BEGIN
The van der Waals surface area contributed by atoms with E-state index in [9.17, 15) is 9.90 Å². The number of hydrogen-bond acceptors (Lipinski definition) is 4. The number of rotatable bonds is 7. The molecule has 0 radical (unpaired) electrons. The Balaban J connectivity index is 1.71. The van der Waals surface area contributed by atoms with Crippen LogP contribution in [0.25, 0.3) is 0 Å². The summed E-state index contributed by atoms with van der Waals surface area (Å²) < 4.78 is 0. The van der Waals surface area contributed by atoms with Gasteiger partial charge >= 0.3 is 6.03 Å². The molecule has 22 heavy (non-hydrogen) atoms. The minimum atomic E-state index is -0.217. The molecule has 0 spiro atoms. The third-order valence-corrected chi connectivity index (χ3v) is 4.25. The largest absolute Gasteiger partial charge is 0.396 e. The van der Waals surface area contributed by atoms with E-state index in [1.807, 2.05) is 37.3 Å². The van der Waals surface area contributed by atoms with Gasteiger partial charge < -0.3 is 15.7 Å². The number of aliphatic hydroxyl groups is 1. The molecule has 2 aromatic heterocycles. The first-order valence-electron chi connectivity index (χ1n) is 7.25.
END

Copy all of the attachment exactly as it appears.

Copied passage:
The van der Waals surface area contributed by atoms with E-state index in [9.17, 15) is 9.90 Å². The number of hydrogen-bond acceptors (Lipinski definition) is 4. The number of rotatable bonds is 7. The molecule has 0 radical (unpaired) electrons. The Balaban J connectivity index is 1.71. The van der Waals surface area contributed by atoms with Crippen LogP contribution in [0.25, 0.3) is 0 Å². The summed E-state index contributed by atoms with van der Waals surface area (Å²) < 4.78 is 0. The van der Waals surface area contributed by atoms with Gasteiger partial charge >= 0.3 is 6.03 Å². The molecule has 22 heavy (non-hydrogen) atoms. The minimum atomic E-state index is -0.217. The molecule has 0 spiro atoms. The third-order valence-corrected chi connectivity index (χ3v) is 4.25. The largest absolute Gasteiger partial charge is 0.396 e. The van der Waals surface area contributed by atoms with E-state index in [1.807, 2.05) is 37.3 Å². The van der Waals surface area contributed by atoms with Gasteiger partial charge < -0.3 is 15.7 Å². The number of aliphatic hydroxyl groups is 1. The molecule has 2 aromatic heterocycles. The first-order valence-electron chi connectivity index (χ1n) is 7.25.